The Carl and Elise Eldhs Studio foundation has been granted support from the Swedish National Heritage Board and Region Stockholm for the project Brita’s archive.
The project aims to prepare a new archive for the material that Carl Eldh’s daughter and the studio museum’s founder, Brita Eldh, left behind. Thanks to the support, the museum can get an even better overview of its history and the work becomes an important basis for future exhibitions, programs and research.
Historiography and preservation have been thematized in several ways in the museum’s public activities in recent years. By inviting contemporary artists to investigate the museum, its collections, history and archives, we have asked questions about the ways history is created and preserved – about the use of history and the writing of history based on the place.
In the project Brita’s archive, Brita Eldh’s cultural heritage work in converting her father’s studio into a museum is examined. How did the business develop, how were the boundaries established between a home and a business, the private, the public and the professional? What events took place, what ways of communicating the arts and cultural heritage did she engage in? What cultural political strategies did she apply to even establish the museum?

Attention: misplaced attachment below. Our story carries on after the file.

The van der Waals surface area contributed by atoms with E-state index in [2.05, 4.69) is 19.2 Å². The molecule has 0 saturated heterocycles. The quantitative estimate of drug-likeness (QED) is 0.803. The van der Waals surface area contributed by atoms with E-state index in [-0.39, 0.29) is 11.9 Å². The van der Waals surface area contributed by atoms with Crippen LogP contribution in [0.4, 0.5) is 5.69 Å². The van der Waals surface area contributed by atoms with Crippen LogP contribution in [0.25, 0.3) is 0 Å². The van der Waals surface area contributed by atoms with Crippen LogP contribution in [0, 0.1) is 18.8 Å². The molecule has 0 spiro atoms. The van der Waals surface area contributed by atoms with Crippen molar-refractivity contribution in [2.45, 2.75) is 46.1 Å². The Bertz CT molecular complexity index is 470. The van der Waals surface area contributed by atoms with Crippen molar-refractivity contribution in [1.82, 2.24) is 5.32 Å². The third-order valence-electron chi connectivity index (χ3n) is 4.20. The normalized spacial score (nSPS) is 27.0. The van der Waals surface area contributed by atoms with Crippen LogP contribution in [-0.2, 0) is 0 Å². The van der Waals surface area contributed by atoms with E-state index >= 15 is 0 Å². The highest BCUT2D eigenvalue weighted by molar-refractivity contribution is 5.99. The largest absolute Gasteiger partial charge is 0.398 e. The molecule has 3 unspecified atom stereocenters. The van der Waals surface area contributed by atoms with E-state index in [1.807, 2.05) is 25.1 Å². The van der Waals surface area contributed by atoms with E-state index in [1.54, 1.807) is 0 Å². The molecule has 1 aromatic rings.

It has now been more than 20 years since Brita Eldh passed away, and we are interested in preserving the museum’s institutional memory as those who worked closely with her in the 90s are no longer on the museum’s staff. Much of the material also relates to her father’s artistic work and will contribute new knowledge about Carl Eldh’s life and work. The project Brita’s archive is an important part of the museum’s exploration of its own genesis and history, in the work of carrying this rich cultural heritage forward into the future.